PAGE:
During your few minutes of investigating a scene to photograph, try to visualize the layers of the scene that help to define its depth. The foreground and background come to mind almost immediately, but it’s the multitude of layers between the foreground and background where you are apt to find the best opportunities for creating depth. Typically, the different layers represent different tones. Think of an object in a middle layer that is isolated in sunlight. The layers behind are in subdued light or maybe misty while the foreground may be in partial sunlight. A series of puddles may recede into the distance from the foreground, each with a slightly different tonal quality. Finding and capturing these multiple layers will give your images great three-dimensionality and interest.
You can also control and create with depth and perspective with the focal length of the lens you use. Many of the tips presented above produce the “best” images with a wide-angle lens. From a low angle, the foreground object in a landscape image and objects and lines receding into the distance are highly emphasized. A telephoto focal length will create the opposite effect, causing the layers to be pressed together until all the depth has been removed and your image is flat.
Adding depth to your images is where depth-of-field becomes a practical tool and no longer a vague concept. It’s another point of creative control you have to manipulate the perception of depth. Use a wide aperture, such as f/2.8 or f/4, and fewer of the receding objects and layers within a photo are in focus. You could choose to focus on just the first object or the foreground or focus on a point “deeper” into your image, defocusing the foreground and background, thus emphasizing the narrow layer that is in focus. To make the entire depth of your image appear to be in focus, choose a narrower aperture, such as f/16 or f/22. This is a technique most landscape photographers know well and use often; plus, it renders all repetitive, receding objects in focus, which emphasizes the great depth of your image.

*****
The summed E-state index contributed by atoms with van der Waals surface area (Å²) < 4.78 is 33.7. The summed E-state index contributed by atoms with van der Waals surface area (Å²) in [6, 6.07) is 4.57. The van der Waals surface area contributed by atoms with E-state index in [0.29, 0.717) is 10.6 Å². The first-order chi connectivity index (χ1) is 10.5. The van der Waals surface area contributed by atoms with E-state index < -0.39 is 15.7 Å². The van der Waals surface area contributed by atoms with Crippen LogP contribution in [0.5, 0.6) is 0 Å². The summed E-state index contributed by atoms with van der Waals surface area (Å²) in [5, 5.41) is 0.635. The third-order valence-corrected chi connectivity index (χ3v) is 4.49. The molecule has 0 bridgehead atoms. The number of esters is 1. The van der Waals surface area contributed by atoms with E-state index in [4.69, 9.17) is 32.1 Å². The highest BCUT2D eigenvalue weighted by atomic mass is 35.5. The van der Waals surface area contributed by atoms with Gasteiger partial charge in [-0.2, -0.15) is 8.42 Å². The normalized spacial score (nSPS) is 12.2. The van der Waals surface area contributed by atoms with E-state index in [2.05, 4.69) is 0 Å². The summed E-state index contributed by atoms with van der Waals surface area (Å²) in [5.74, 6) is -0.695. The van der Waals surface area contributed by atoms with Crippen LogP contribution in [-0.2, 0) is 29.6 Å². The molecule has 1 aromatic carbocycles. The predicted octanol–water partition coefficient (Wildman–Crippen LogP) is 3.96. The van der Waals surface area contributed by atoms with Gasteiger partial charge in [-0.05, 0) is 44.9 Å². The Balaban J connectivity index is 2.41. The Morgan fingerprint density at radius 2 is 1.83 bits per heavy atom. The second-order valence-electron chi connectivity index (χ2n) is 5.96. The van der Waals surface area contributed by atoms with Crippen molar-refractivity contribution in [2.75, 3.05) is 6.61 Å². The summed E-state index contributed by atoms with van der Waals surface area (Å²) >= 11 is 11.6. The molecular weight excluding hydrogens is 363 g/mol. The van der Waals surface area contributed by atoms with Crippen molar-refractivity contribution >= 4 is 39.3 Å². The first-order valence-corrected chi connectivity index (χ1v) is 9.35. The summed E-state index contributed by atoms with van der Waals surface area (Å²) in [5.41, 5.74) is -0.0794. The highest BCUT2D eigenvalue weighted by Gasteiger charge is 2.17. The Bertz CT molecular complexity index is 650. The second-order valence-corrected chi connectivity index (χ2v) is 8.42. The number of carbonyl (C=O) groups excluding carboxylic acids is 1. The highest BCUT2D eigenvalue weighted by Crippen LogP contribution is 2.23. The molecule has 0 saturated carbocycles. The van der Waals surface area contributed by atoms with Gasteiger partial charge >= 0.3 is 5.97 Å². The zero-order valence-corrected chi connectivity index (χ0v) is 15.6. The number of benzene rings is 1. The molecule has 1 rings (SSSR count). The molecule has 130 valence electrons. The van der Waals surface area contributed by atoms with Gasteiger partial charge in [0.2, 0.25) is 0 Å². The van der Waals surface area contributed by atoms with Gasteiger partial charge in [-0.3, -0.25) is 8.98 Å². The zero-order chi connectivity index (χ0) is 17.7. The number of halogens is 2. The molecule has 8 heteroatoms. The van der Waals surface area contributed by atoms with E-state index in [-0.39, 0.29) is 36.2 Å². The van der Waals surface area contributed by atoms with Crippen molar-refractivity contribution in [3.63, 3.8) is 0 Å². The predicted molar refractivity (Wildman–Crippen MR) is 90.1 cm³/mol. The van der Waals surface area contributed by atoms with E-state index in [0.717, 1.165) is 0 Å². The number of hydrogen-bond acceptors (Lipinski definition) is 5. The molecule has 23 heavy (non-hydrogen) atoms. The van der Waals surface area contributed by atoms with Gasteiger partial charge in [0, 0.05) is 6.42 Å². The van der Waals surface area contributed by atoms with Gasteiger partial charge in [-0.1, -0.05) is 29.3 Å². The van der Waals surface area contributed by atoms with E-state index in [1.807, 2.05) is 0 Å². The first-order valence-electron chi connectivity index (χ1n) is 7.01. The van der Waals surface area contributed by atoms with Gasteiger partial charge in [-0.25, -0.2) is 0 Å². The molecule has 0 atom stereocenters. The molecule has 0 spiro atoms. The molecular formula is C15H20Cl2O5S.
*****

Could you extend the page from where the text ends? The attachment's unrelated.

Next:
A sure sign that you are not thinking about the image you want to create before tripping the shutter is when you walk to a spot, stand, hold the camera at eye level and take the picture. That’s not to say this could be a good position for some photos, but it’s more likely the best photos of what you see will come from different angles: low, high and at various angles to the scene, subject or object. This is why your photos deserve some thinking time before shooting time. Somewhere among all those positions for your camera are the best ones: you simply must spend some time looking for them.
As so often is the case in photography, the opposite of what we think as the “best” approach or technique is not necessarily “bad.” Depending on what you are shooting, purposely eliminating the depth and perspective from an image can result in something quite creative and interesting. Without any elements, such as lines, layers of different tonal qualities or secondary objects of know size to help viewers’ eyes see depth and perspective, an image can become surreal or abstract, giving it a totally different kind of appeal.
Of course, none of these tips will be helpful and appear in your photos unless you commit the time necessary to put them into practice. You can read all the articles and books and view all the how-to videos you want, but until you go into the world with your camera and try to duplicate these depth and perspective techniques you haven’t actually learned much of anything. When you do, however, you will feel great and more people will want to see your photos.
Image credit: mycola / 123RF Stock Photo